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The oceans cover over 70% of the Earth's surface and influence

By Corey Simmons,2014-06-23 11:31
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The oceans cover over 70% of the Earth's surface and influence

    Marine Sediment Proxy Records

     Pacific. An El Niño event is reflected by an

    anomalous warming of surface ocean waters Why Study Ocean Water Temperature?

    The oceans cover over 70% of the Earth’s in the eastern tropical Pacific, lasting three surface and influence climate on a global or more seasons, due to diminished strength scale. Heat exchange between the ocean’s of westward blowing trade winds in surface and the atmosphere is crucial to both connection to shifting atmospheric pressure oceanic and atmospheric circulation patterns. anomalies over Darwin (Australia) and All ocean basins are connected, and ocean Tahiti (South Pacific). This leads to a drastic waters flow from basin to basin in a decrease in fish populations along the coasts continuous, closed fashion driven by of Ecuador and Peru. On neighbouring differences in water temperature and salinity continents it is linked to extreme weather (and hence density). This is often called the patterns such as droughts, heavy rainfall and thermohaline ‘conveyer belt’. Heat is floods. Seasonally, sea surface temperatures released to the atmosphere at high latitudes vary mainly due to changes in the duration in the North and South Atlantic, where and intensity of sunlight (long summer vs. cooling surface waters sink down to form short winter days) as well as storm activity. cold, deep water that flows from the Atlantic

    into the Indian and Pacific Oceans. These Hazards of Heating the Oceans

    deep flows surface again in the northern Seawater retains heat much better than air, Indian and Pacific Oceans, to travel back to leading to the supposition that most heat the Atlantic as warmer, shallow water related to global warming would be currents. Thermohaline circulation expected to be incorporated into the oceans. influences climate on millennial to multi-Interactions between the atmosphere and the centennial time-scales, for example, changes oceans, and thus global climate patterns, are in the mode and rate of deep water likely to change under the influence of formation have been postulated to explain increased surface ocean temperatures. Ocean colder climate during the Little Ice Age (ca. water temperatures strongly influence the 1700 to 1900 A.D.). abundance and distribution of marine On shorter, interannual to decadal timescales, animals and plants, of crucial importance to global sea surface temperatures are strongly fisheries. Warming of sea surface waters can influenced by atmospheric variability. cause marine ecologies to shift their habitat Prominent climatic phenomena include the and/or to be disrupted from stability. El North Atlantic Oscillation (NAO) and El Niño events are prime examples of such Niño Southern Oscillation (ENSO). The first (regional) disruptions.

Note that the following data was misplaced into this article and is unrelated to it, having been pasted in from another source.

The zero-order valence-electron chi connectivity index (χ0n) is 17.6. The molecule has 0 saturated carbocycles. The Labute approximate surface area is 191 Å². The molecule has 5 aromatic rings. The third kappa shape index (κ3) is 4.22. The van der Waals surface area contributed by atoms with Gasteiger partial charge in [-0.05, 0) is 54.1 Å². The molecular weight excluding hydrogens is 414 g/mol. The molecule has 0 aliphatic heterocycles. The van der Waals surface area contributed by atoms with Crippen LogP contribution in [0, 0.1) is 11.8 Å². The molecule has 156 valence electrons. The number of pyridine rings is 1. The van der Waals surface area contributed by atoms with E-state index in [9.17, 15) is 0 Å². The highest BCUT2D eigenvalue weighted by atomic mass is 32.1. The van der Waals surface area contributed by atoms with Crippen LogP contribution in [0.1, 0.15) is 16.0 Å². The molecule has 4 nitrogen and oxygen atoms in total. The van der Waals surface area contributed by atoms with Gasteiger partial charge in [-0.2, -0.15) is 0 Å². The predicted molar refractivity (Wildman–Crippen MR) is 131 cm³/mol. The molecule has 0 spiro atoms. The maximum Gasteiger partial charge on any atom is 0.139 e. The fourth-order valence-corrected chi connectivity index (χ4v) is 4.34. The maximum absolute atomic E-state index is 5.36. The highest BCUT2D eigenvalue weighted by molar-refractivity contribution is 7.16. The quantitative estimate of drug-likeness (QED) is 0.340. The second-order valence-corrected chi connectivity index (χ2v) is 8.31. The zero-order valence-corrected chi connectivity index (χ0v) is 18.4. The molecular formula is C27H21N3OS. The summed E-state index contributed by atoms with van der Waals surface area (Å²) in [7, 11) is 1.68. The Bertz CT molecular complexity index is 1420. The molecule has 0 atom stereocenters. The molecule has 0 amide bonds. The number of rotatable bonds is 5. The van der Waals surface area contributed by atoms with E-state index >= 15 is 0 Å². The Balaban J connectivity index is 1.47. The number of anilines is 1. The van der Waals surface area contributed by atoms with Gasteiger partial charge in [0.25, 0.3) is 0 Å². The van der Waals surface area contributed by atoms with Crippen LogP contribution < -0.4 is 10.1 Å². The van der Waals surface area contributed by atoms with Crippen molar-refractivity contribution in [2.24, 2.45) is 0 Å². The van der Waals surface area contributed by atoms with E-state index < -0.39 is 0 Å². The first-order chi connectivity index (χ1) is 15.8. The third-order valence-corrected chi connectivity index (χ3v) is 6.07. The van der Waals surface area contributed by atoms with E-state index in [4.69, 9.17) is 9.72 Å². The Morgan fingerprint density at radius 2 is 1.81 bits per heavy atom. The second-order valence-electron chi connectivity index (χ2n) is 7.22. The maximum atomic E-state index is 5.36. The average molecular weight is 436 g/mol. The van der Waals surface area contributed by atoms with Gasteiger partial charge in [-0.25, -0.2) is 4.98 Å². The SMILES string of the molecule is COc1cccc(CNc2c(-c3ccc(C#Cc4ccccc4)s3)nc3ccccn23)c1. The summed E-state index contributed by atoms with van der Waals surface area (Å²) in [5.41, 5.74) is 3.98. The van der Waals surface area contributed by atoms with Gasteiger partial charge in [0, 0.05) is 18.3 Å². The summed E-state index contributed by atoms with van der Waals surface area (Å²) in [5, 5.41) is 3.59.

refers to shifts in the gradient of atmospheric

    sea-level pressure between the How do we reconstruct past seawater Arctic/Icelandic region and the subtropical temperatures?

    region near the Azores, which either Reliable seawater temperature estimates are strengthens or weakens the Westerlies crucial to any reconstruction and modeling blowing over the Atlantic. This phenomenon of past ocean salinity and density, water is strongly reflected in European climate column stratification, thermohaline patterns. The Southern Oscillation refers to circulation, and ice volume. A number of the quasi-cyclic behaviour of the interaction proxies are available for this purpose; the between the atmosphere and the equatorial main and most commonly used methods are

     Figure 1: Global sea surface temperature as measured by moderate-resolution imaging

    spectroradiometer (MODIS; one month composite of May 2001). Star symbols indicate

    locations from where marine sediments with interannual to centennial resolution have

    been recovered.

    MODIS image courtesy of NASA (modis.gsfc.nasa.gov).